Shell and Ubitricity earlier this week announced plans to install 50,000 on-street EV charging stations in the United Kingdom by the end of 2025, greatly improving access to charging for drivers in urban areas.
Shell-owned Ubitricity has designed charging hardware that can fit into streetlight posts, providing charging access to street-parked cars without taking up an additional space. Metering is built into the lamp posts, and Ubitricity can bill users via an app. About 3,600 charging stations are already in place around the U.K., according to a Shell press release.
More than 60% of households in English cities and urban areas don't have access to off-street parking, Shell said, making home charging virtually impossible. It's the same story in the United States, where home charging has become the preferred choice for many EV drivers, but options for those who live in cities, apartments, or condos are harder to come by.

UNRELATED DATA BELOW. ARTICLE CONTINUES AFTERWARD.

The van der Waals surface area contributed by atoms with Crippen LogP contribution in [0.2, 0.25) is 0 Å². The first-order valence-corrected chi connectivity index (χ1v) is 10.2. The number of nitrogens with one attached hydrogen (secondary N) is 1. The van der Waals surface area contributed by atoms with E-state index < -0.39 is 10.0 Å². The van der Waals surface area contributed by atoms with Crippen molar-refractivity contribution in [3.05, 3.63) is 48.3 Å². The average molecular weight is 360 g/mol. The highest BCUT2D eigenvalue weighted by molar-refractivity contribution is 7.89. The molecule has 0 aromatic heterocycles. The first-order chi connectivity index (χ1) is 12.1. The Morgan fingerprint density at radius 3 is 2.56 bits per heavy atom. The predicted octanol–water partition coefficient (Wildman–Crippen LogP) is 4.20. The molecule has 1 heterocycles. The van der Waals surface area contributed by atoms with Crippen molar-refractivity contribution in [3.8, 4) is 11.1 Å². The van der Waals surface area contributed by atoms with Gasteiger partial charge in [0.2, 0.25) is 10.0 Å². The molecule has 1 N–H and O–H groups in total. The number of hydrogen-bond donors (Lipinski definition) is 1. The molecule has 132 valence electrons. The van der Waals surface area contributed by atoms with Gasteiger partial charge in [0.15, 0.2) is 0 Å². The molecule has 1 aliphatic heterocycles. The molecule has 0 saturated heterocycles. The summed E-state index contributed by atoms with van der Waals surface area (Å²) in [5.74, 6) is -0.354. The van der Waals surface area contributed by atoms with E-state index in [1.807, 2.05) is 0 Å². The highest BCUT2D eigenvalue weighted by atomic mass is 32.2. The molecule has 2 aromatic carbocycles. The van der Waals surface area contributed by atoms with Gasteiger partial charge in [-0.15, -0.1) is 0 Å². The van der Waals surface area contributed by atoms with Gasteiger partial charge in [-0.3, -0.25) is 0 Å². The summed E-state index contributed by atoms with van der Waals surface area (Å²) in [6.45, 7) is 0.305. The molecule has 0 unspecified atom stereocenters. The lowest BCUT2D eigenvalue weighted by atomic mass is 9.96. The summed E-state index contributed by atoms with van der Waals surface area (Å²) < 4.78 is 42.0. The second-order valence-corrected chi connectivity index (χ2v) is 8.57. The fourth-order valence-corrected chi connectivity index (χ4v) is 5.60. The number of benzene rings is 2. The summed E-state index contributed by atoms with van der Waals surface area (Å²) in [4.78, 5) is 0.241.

Ubitricity electric-car charging cord
Shell announced plans to buy Ubitricity in January. It also earlier this year admitted that we're past peak oil, and sees a business opportunity in carbon offsets.
The oil company said that, globally, it plans to grow its EV charging network from more than 60,000 charging stations today to more than 500,000 by 2025. However, the oil giant hasn't discussed specific plans to bring Ubitricity's on-street EV charging to the U.S.
There are no such large-scale projects for streetside charging yet in the U.S.; although one of the more ambitious ones we've reported on involves installations around Kansas City. A pilot program aims to install the first charging stations before the end of the year, with more to come if the program proves successful.